(e) Discipline by Court After Hearing.
(1) Hearing Panel. On receipt of a request by a judicial officer under LR 83.22(c), the chief judge will assign a three judge panel to hear and determine the matter. The three judicial officers shall be randomly selected, except that the judicial officer who made the request for discipline or before whom the conduct giving rise to the request took place may not be appointed. At least one member of the panel must be a district judge. If the alleged misconduct occurred in relation to a bankruptcy proceeding, the panel must include one bankruptcy judge. If the alleged misconduct occurred in relation to a magistrate judge’s proceeding, the panel must include one magistrate judge. Otherwise the panel must consist of three district judges. The most senior district judge will preside and has the authority to resolve issues of procedure and evidence.
(2) Order to Show Cause. The panel will determine whether to issue an order to show cause. The order to show cause will include the specific facts that give rise to the proposed discipline, including the date, place and nature of the alleged misconduct, and the names of all persons involved. The clerk must mail to the attorney who is the subject of investigation a copy of the order and any supporting documents.
(3) Response. The respondent must respond to the order to show cause within 21 days from entry of the order. The response must -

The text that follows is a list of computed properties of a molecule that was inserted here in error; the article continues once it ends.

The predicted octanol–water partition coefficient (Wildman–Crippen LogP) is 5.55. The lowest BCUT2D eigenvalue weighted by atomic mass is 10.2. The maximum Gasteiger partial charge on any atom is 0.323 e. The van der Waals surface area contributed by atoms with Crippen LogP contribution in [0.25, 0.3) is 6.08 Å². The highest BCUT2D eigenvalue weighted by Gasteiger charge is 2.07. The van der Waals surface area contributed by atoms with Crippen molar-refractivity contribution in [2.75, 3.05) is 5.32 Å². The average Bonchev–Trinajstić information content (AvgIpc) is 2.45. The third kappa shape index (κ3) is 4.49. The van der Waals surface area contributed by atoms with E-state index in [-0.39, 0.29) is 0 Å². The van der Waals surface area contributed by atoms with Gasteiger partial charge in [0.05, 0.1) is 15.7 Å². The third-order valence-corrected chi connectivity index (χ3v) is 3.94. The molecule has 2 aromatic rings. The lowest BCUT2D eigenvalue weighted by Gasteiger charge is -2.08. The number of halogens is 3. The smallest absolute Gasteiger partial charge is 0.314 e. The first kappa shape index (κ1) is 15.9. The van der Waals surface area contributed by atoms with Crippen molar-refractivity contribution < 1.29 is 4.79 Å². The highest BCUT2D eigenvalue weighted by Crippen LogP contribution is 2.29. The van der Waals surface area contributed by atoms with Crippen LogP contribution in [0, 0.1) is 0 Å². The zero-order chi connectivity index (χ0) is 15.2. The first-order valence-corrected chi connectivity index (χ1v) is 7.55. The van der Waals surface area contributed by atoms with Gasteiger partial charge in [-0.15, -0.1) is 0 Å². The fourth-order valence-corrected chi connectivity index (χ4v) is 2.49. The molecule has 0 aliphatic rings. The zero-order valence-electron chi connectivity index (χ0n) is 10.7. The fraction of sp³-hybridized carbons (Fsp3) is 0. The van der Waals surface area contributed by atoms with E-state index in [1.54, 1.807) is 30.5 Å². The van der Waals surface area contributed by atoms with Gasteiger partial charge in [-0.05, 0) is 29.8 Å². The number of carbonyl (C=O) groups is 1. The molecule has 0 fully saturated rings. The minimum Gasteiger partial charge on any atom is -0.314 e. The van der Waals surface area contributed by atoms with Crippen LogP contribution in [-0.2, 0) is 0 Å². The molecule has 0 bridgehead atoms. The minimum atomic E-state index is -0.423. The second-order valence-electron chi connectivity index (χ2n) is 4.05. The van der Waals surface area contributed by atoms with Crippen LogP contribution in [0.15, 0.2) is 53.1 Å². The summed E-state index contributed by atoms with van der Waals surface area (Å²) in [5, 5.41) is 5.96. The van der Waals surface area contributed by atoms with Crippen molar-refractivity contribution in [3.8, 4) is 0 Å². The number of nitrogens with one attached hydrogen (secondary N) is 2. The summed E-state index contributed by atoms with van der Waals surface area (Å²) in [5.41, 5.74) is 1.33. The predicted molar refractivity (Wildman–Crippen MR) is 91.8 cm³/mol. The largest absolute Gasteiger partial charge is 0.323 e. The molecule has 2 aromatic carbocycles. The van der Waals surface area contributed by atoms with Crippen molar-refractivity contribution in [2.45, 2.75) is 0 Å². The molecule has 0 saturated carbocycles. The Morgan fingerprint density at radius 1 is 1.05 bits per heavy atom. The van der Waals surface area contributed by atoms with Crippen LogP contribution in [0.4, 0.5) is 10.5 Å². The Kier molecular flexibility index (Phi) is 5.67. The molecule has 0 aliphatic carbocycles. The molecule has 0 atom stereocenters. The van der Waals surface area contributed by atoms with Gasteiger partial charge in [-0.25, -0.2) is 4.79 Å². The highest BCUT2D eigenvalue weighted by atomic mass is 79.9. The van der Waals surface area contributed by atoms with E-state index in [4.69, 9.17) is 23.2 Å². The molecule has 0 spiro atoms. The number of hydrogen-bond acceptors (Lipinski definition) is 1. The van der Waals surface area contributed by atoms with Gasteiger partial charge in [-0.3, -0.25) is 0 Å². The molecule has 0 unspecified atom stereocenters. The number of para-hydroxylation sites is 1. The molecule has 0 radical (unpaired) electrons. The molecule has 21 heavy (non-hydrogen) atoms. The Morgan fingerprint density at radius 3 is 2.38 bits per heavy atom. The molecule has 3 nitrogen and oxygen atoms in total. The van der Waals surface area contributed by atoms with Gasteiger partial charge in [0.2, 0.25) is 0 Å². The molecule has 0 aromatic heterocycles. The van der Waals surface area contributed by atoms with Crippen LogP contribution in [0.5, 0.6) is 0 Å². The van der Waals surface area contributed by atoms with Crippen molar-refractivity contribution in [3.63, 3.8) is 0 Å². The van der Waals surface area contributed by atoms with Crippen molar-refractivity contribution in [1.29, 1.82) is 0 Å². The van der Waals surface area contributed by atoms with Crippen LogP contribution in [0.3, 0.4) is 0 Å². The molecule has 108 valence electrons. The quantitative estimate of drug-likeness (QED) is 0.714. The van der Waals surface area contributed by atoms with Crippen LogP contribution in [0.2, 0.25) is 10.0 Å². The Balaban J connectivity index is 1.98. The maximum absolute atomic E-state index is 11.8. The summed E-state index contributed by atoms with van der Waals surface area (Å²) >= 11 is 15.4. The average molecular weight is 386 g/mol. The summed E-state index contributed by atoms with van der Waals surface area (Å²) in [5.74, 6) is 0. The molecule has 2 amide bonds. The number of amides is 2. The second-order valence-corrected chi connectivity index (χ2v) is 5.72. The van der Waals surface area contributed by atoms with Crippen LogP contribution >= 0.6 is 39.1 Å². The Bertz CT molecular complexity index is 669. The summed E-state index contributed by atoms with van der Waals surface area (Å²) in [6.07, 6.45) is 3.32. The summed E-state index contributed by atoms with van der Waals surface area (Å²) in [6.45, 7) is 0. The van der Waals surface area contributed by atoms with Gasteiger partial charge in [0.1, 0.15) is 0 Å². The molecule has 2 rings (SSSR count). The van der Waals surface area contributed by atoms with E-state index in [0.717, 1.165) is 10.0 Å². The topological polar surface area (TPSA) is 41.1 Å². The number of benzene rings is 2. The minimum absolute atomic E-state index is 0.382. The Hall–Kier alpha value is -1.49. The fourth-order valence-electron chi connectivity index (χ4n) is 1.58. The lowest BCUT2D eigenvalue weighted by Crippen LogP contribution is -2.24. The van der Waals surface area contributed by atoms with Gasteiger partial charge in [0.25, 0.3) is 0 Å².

(A) specifically admit or deny each factual allegation in the order and,
(B) state specific facts on which the respondent relies, including all other material dates, places, persons and conduct, and all documents or other supporting evidence not previously filed with the order that are relevant to the charges of misconduct.
(4) Notice of the Hearing. The court must give the respondent 21 days written notice of the date and location of the hearing and notice of the respondent’s rights under LR 83.22(e)(6)(B).
(5) Discovery. The panel may order prehearing discovery for good cause shown.
(6) Hearing and Decision.
(A) Prosecuting Counsel. The chief judge must appoint an attorney to present the evidence supporting the allegations giving rise to the request for discipline when a hearing is necessary to resolve disputed facts. An attorney appointed under this rule will be paid at a rate not to exceed the Criminal Justice Act rate in effect at the time.
(B) Respondent’s Rights. The respondent may be represented by counsel, to present witnesses and other evidence, and to confront and cross examine adverse witnesses.
(C) Subpoenas. The presiding judge may authorize a party to subpoena witnesses or documents for the hearing for good cause shown.
(D) Witnesses. Witnesses must testify under oath. The judicial officer who initiated the referral may be called as a witness at the hearing at the panel’s discretion.